Liverpool has moved a step closer to redeveloping Anfield after formally confirming its preference is to remain at its existing home and not build a new stadium in
Symbolically, on the day of
On the back of that the club plan to push ahead with proposals to extend and improve its only home since 1892.
"Today represents a huge step forward for the Anfield area. Everyone at the football club knows the importance of today," Ayre told reporters at a press conference at Liverpool Town Hall.
"We welcome the opportunity to be part of this partnership - we want to thank
"LFC celebrated its 120th year in 2012 at Anfield and there is no doubt Anfield is the spiritual home of the club - our preference was always to remain at Anfield.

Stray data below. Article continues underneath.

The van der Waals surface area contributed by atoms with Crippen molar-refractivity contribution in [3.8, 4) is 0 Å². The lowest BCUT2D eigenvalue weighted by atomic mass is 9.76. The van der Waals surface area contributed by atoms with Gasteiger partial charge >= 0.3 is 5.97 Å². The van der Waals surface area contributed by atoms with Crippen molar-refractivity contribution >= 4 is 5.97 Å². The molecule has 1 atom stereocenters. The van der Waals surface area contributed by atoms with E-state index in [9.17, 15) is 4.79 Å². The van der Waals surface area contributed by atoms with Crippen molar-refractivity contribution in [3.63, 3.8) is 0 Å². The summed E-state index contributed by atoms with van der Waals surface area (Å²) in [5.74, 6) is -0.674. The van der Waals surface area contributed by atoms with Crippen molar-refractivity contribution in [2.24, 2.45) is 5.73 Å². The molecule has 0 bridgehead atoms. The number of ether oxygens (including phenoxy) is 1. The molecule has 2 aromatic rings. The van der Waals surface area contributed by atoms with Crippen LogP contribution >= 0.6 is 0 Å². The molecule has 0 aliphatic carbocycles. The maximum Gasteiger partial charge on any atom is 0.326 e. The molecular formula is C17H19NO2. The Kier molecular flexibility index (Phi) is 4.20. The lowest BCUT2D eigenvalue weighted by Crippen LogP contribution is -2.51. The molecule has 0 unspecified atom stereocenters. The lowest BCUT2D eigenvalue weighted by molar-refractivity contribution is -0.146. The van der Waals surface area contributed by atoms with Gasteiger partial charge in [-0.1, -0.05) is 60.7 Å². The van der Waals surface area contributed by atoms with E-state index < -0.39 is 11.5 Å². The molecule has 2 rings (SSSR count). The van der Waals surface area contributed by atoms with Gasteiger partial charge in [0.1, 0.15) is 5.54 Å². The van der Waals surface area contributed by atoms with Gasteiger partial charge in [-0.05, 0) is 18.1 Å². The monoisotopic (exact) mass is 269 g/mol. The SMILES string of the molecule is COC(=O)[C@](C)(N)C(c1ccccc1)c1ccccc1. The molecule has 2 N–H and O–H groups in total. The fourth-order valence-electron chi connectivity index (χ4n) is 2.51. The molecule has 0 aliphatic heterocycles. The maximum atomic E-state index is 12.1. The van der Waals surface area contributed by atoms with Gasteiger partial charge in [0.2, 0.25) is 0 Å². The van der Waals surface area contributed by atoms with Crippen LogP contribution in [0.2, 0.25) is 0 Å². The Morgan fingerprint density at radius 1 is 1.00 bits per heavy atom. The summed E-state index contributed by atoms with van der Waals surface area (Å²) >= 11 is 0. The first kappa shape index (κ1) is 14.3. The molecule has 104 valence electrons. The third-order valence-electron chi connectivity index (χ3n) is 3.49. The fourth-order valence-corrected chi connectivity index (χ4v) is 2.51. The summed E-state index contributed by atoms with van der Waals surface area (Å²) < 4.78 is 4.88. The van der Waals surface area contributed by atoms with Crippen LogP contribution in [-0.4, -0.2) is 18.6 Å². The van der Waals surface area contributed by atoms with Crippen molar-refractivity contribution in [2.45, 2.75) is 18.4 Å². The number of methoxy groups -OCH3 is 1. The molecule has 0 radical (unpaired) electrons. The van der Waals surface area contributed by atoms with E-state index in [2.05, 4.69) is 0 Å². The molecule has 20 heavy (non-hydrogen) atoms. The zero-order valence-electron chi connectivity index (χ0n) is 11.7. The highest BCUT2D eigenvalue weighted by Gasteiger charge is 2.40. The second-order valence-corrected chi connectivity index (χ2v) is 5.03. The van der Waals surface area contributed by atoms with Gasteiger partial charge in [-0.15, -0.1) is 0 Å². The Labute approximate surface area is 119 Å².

"This is a major step forward for the football club but more importantly the residents.
"This is step one as there is land to acquire, plans to be approved etc, but this is a significant moment.
"Questions about capacity and cost are not for today - not until we have certainty."
Redevelopment is likely to see major improvements to, and extensions of, the main stand and the Anfield Road end although that is all subject to planning permission, which has been made possible by the regeneration plans to clear some streets close to the ground, and the support of homeowners and the community.
However, redevelopment is entirely dependent on being able to get the necessary permissions to carry out the work the club want - which means a new-build on
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